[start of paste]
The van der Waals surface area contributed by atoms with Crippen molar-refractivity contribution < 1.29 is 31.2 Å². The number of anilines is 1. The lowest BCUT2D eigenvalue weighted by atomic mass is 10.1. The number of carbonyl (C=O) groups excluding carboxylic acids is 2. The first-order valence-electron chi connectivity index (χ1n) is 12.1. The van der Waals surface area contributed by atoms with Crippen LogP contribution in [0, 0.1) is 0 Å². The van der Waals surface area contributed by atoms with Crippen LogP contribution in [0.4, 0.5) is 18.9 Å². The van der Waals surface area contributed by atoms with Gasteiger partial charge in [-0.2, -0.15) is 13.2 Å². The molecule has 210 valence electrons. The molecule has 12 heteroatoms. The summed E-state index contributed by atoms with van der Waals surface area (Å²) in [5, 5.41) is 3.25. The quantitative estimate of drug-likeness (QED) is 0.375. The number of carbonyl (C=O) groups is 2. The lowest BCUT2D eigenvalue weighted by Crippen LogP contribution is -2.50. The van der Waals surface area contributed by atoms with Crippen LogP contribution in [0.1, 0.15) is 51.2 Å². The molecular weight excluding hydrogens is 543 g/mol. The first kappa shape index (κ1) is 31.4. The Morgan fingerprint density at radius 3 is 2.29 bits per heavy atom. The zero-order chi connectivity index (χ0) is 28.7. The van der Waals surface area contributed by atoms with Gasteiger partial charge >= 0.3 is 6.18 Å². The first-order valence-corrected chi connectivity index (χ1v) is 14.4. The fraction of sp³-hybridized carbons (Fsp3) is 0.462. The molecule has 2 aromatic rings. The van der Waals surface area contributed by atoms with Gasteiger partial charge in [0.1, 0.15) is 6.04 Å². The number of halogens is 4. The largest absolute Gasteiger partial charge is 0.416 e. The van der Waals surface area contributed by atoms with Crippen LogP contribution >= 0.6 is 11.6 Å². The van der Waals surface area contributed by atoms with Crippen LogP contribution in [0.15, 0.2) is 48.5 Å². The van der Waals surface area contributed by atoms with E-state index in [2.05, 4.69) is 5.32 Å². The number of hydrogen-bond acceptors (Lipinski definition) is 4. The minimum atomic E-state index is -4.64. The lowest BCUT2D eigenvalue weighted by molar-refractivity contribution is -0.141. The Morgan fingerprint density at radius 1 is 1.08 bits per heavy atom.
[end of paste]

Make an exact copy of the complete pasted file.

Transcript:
The van der Waals surface area contributed by atoms with Crippen molar-refractivity contribution < 1.29 is 31.2 Å². The number of anilines is 1. The lowest BCUT2D eigenvalue weighted by atomic mass is 10.1. The number of carbonyl (C=O) groups excluding carboxylic acids is 2. The first-order valence-electron chi connectivity index (χ1n) is 12.1. The van der Waals surface area contributed by atoms with Crippen LogP contribution in [0, 0.1) is 0 Å². The van der Waals surface area contributed by atoms with Crippen LogP contribution in [0.4, 0.5) is 18.9 Å². The van der Waals surface area contributed by atoms with Gasteiger partial charge in [-0.2, -0.15) is 13.2 Å². The molecule has 210 valence electrons. The molecule has 12 heteroatoms. The summed E-state index contributed by atoms with van der Waals surface area (Å²) in [5, 5.41) is 3.25. The quantitative estimate of drug-likeness (QED) is 0.375. The number of carbonyl (C=O) groups is 2. The lowest BCUT2D eigenvalue weighted by Crippen LogP contribution is -2.50. The van der Waals surface area contributed by atoms with Crippen LogP contribution in [0.1, 0.15) is 51.2 Å². The molecular weight excluding hydrogens is 543 g/mol. The first kappa shape index (κ1) is 31.4. The Morgan fingerprint density at radius 3 is 2.29 bits per heavy atom. The zero-order chi connectivity index (χ0) is 28.7. The van der Waals surface area contributed by atoms with Gasteiger partial charge >= 0.3 is 6.18 Å². The first-order valence-corrected chi connectivity index (χ1v) is 14.4. The fraction of sp³-hybridized carbons (Fsp3) is 0.462. The molecule has 2 aromatic rings. The van der Waals surface area contributed by atoms with Gasteiger partial charge in [0.1, 0.15) is 6.04 Å². The number of halogens is 4. The largest absolute Gasteiger partial charge is 0.416 e. The van der Waals surface area contributed by atoms with Crippen LogP contribution >= 0.6 is 11.6 Å². The van der Waals surface area contributed by atoms with Crippen LogP contribution in [0.15, 0.2) is 48.5 Å². The van der Waals surface area contributed by atoms with E-state index in [2.05, 4.69) is 5.32 Å². The number of hydrogen-bond acceptors (Lipinski definition) is 4. The minimum atomic E-state index is -4.64. The lowest BCUT2D eigenvalue weighted by molar-refractivity contribution is -0.141. The Morgan fingerprint density at radius 1 is 1.08 bits per heavy atom.